Last Updated on December 28, 2020
Easy Soup for Chilly Spring Days – White Bean and Cauliflower.
Throughout the winter I generally have a bowl of soup in the fridge. It’s usually made with a concoction of leftover cheese, vegetables and some good stock – this broccoli, stilton and celery soup is a good example. If all else fails I resort to a spicy tomato and lentil soup that I make with a few red lentils, some chilli, paprika and onion together with a tin of tomatoes. It’s hearty and satisfying, really cheap to make and there’s nothing on the ingredient list that I have to leave the house for. Right now though, tins of tomato have become like gold dust and it’s impossible to find red lentils in the shops. Lurking in my larder was a tub of dried white beans I use to make homemade baked beans with and in the bottom of the fridge there was a cauliflower.
Cooked white beans make a delicious, silky puree that you can enjoy with meat in much the same way as mashed potatoes. And, just like adding potato to a soup, beans will break down and thicken the soup, imparting a creaminess without the addition of any dairy. Mine were Navy beans, one of the smaller varieties and perfect for adding to soup. But, to be honest, most of the white beans you’ll find in the shops – cannellini beans, baby lima beans or Great Northern beans will work in much the same way. Beans are very nutritious. One cup of cooked Navy Beans has around 255 calories, 19 grams of fibre and 15 grams of protein together with vitamins B1 and B9, Manganese, Thiamine, Magnesium and Iron. Add in some fresh vegetables in the form of onions and cauliflower and you have a bowl of food for lunch that should keep you feeling good all day together with providing plenty of nutrients. I’ve topped my soup with creme fraiche and crumbled chorizo, but for the vegetarians and vegans you really don’t need to – I’d suggest caramelised onions would make a great alternative or crunchy roasted chopped hazelnuts. This recipe for white bean and cauliflower soup is naturally gluten-free too.
I’ve used chicken stock made from a leftover roast chicken carcass but you can make this soup with a veggie stock cube or even with water. It’s light enough to work well even if the sun is shining enough to eat al-fresco, but hearty enough to warm you up on a chilly spring day.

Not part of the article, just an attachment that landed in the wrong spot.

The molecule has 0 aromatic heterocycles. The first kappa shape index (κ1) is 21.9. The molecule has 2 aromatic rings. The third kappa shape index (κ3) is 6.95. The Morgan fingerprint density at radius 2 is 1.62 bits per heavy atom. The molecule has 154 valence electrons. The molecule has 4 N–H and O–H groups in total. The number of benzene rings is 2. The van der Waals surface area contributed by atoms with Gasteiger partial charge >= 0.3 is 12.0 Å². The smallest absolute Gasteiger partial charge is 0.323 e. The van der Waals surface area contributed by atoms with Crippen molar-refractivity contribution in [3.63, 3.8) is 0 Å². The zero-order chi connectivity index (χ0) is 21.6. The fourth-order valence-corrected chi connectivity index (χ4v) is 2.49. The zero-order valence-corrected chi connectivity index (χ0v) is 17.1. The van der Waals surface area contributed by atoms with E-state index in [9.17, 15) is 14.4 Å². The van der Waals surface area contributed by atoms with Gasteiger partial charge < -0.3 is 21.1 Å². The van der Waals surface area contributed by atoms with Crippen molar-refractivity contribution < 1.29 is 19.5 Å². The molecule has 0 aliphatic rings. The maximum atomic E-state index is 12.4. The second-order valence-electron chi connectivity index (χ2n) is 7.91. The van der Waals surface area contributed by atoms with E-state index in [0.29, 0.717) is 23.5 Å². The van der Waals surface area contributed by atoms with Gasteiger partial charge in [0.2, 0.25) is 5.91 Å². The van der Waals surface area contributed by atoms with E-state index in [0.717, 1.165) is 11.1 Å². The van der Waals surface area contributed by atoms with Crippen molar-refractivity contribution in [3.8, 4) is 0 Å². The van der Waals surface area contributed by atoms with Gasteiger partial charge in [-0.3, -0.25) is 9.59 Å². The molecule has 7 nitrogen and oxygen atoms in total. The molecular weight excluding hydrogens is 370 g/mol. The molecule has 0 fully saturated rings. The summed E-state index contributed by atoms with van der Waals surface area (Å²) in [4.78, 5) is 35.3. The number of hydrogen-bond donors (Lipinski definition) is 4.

You’ll need 100g of dried white beans, a little olive oil, 300-500g of cauliflower, an onion and a spoonful or two of creme fraiche and a few slices of chorizo to garnish. I’ve made my soup in a pressure cooker, but if you don’t have one then please soak the beans overnight.
Here’s how to make your own soup.
White bean and cauliflower soup with chorizo
- Pressure cooker
- 100 g Dried White Beans plus water to reconstitute
- 750 ml Stock or Water I used fresh chicken stock
- 1 medium Onion
- 400 g Cauliflower
- 4 slices Chorizo
- Creme Fraiche
- Salt and Pepper
- If you do not have a pressure cooker, put the dried beans in a large jug or bowl and add plenty of cold water. Leave to soak for 12 hours. Then drain and place in a large saucepan or stockpot. Fill with fresh water and bring to the boil. Cook for 30 minutes or so until the beans are tender
- If you have a pressure cooker, put the dried beans in the cooker, add plenty of water and cook at high pressure for 30 minutes.
- Peel and chop the onion, then soften in oil over a moderate heat for at least 8 minutes.
- Break the cauliflower into florets. Chop the stem finely.
- Drain the beans and return to the pressure cooker or into a large stockpot.
- Add the onion, cauliflower, stock and season well with salt and pepper
- If you are using a pressure cooker, cook for 20 minutes at medium pressure
- If you are using a stockpot, bring to a gentle simmer and cook for 30 minutes or until the cauliflower and beans are very tender
- Meanwhile, fry the chorizo slices until crispy and drain on kitchen paper
- Once the soup is cooked, blend with a stick blender and then taste and adjust seasoning as necessary
- Serve piping hot with the chorizo crumble and a dollop of creme fraiche (or alternative garnish)